Transnational land investments induce competition for water resources

January 28, 2022

Large-scale commercial agriculture (pictured) may enhance the strain on a region’s water supply, according to new research published in Nature Communications. Credit: Paolo D’Odorico/UC Berkeley

The ongoing transition from smallholder farming to large-scale commercial agriculture is fueling a global competition for local freshwater resources, according to new research published this week in Nature Communications.

The study’s findings suggest that the expansion of transnational large-scale land acquisitions (LSLAs) by agribusiness companies enhance the strain on water availability and exacerbate competition over local water resources.

“Water scarcity was substantially enhanced by the shift to water-intensive crops by agribusiness investors and the expansion of irrigated cultivation,” said Paolo D’Odorico, professor of and chair of the UC Berkeley Department of Environmental Science, Policy and Management. D’Odorico, one of the study co-authors, conducted the research as part of a working group at  the National Socio-Environmental Synthesis Center (SESYNC).

Since 2005, transnational LSLAs have affected more than 90 million hectares of arable land across more than 100 countries. Lead author Dr. Davide Chiarelli, a researcher from the Politecnico di Milano, said small landholders are disproportionately affected by the “global land rush.”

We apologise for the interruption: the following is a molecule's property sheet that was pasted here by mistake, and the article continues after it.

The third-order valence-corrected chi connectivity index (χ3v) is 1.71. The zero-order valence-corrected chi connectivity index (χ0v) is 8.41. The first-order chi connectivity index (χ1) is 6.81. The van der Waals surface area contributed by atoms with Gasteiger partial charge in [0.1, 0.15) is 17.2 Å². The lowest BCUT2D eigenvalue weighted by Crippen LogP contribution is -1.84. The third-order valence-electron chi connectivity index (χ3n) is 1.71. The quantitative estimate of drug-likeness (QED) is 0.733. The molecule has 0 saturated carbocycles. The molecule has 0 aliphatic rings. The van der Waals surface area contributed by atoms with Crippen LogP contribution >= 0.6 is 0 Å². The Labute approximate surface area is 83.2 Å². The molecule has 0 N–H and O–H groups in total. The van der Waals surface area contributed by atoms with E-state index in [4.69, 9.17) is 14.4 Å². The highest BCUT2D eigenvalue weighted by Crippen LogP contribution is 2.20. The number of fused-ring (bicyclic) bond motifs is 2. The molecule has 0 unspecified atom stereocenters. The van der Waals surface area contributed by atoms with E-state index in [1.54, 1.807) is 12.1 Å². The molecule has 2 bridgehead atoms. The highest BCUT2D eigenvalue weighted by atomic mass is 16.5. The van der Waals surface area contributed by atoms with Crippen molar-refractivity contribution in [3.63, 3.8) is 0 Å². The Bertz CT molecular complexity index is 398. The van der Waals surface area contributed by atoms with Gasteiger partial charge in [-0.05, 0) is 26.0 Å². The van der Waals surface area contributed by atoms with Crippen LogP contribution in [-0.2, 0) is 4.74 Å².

“Large-scale land investments may induce new water competition and appropriations of water resources to the detriment of local smallholder users,” he said.

“Water appropriation through LSLAs is expected to have important effects on smallholder farmers, food security, and rural livelihoods,” said Maria Cristina Rulli, a professor at Politecnico di Milano and senior author of the study. Proponents of LSLAs often tout them as a mechanism to support rural development through financial capital, job creation, agricultural technology transfers, and gains in agricultural productivity.

Two subsistence farmers in a field.

Subsistence farmers (pictured) are increasingly at odds with large-scale commercial farming, which may enhance the strain on a region’s water supply. Credit: Jampel dell’Angelo/Vrije Univeristeit Amsterdam

“There is the need for research that relates large-scale land investments to water dispossession and small-holder farming,” commented Jampel Dell’Angelo, a professor at Vrije Univeristeit Amsterdam.

The research was conducted by an interdisciplinary team of researchers from UC Berkeley, the Politecnico di Milano, Notre Dame University, Colorado State University, the University of Delaware, Vrije Univeristeit Amsterdam, and the University of Maryland. It is part of a SESYNC Pursuit Program on the Food-Energy-Water Interdependencies of the Global Agrarian Transition led by D’Odorico and Dell’Angelo.